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Dune Protection

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The Land Office provides the following tips so you can help protect and promote the growth of sand dunes along the Texas shoreline. Vegetation is vital to keeping dunes stable and healthy. Use our planting tips and planting zone map to help with your vegetation planting and care.


Why Protect Sand Dunes?
  • Dunes help prevent loss of life and property, absorb the impact of storm surge and high waves, and stop or slow the intrusion of water inland
  • Dunes store sand that helps mitigate shoreline erosion
  • Dunes enhance the beauty of the coast
  • Dunes serve unique biological and ecological functions and provide habitat for threatened and endangered species
Promoting Dune Growth and Stabilization
  • All impacts to dunes must receive a permit from the local government (county or city)
  • Avoid disturbance and construction within critical dune areas
  • Contact the local government and the Land Office if disturbance cannot be avoided
  • Minimize the impacts
  • Mitigate for all impacts
  • Compensate for all impacts with a minimum of a 1:1 ratio
  • Keep pedestrians and vehicles off the dunes
Dune Walkovers
  • Elevated walkovers protect the dunes
  • Walkovers should be conveniently located and constructed to be accessible for persons with disabilities
  • Walkovers should begin landward of the foredunes and end no farther than 10 feet from the natural line of vegetation (exceptions may be made for Texas Accessibility Standards compliant walkovers)
Dune Restoration
  • All projects must be issued permits by local governments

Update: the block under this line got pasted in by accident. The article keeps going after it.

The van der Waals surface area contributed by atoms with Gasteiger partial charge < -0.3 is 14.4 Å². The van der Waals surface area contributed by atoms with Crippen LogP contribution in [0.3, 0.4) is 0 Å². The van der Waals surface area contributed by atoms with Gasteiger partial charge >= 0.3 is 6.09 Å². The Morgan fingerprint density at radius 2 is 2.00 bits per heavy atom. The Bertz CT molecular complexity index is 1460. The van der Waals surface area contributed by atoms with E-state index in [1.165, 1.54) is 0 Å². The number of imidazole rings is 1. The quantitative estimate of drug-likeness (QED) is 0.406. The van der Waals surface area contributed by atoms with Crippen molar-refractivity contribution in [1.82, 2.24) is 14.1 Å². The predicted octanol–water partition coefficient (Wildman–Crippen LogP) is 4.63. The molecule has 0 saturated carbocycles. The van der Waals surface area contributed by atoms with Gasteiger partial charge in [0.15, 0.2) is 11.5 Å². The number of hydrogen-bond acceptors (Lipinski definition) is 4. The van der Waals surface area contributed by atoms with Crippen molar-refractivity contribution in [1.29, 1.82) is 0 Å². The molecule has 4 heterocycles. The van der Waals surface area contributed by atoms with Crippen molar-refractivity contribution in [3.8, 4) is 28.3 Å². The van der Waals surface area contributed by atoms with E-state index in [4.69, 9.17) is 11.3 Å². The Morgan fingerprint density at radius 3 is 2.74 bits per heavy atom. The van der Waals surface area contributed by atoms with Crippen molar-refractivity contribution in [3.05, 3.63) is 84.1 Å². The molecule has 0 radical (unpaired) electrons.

• All dune restoration projects should be no farther than 20 feet seaward of the line of vegetation
  • All dune building structures other than trees and brush should be removed after they serve their purpose
  • Dune restoration projects should not interfere with the use of the public beach or beach access
  • Dune restoration projects should be protected from pedestrian traffic
  • Signs should be placed informing the public about the project and its importance
Sand Fencing
  • A maximum height of 4 feet
  • Oriented perpendicular to the prevailing winds
  • Needs to be non-continuous and angled at 30° so it doesn’t interfere with nesting sea turtles
  • Fencing should not be a safety hazard
  • Sand collected by fencing needs to be vegetated
Use of Vegetation
  • Planting native vegetation is best
  • Transplanted vegetation from the local area is more likely to survive
  • Obtain permission before removing plants from surrounding property
Tips for Planting
  • Mid-winter to late spring is optimal time
  • Take plants from healthy, dense stands
  • Avoid areas that are subject to increased erosion
  • Leave more than you take
  • Take plants with a sharp shovel to avoid root damage
  • Plants should be placed at least 6 inches deep on 3-foot centers
  • Transplant after rain or water the area before planting, continue to water after planting
  • One thousand plants should stabilize a strip that is 50 feet by 100 feet
  • Apply mulch such as hay to stabilize the sand before and after plantings, but do not over mulch (generally 3,000 lbs. of hay per acre)
  • Fertilizer may be applied during the first year (12-6-6 fertilizer is recommended)
  • Intersperse Bitter Panicum with lesser amounts of Sea Oats to minimize the risk of disease and pest infestation

Links to Additional Resources



Rajiv Vedamanikam
Upper Coast
Rajiv Vedamanikam
Natalie Bell
Middle Coast & Lower Coast
Natalie Bell
Jason Pinchback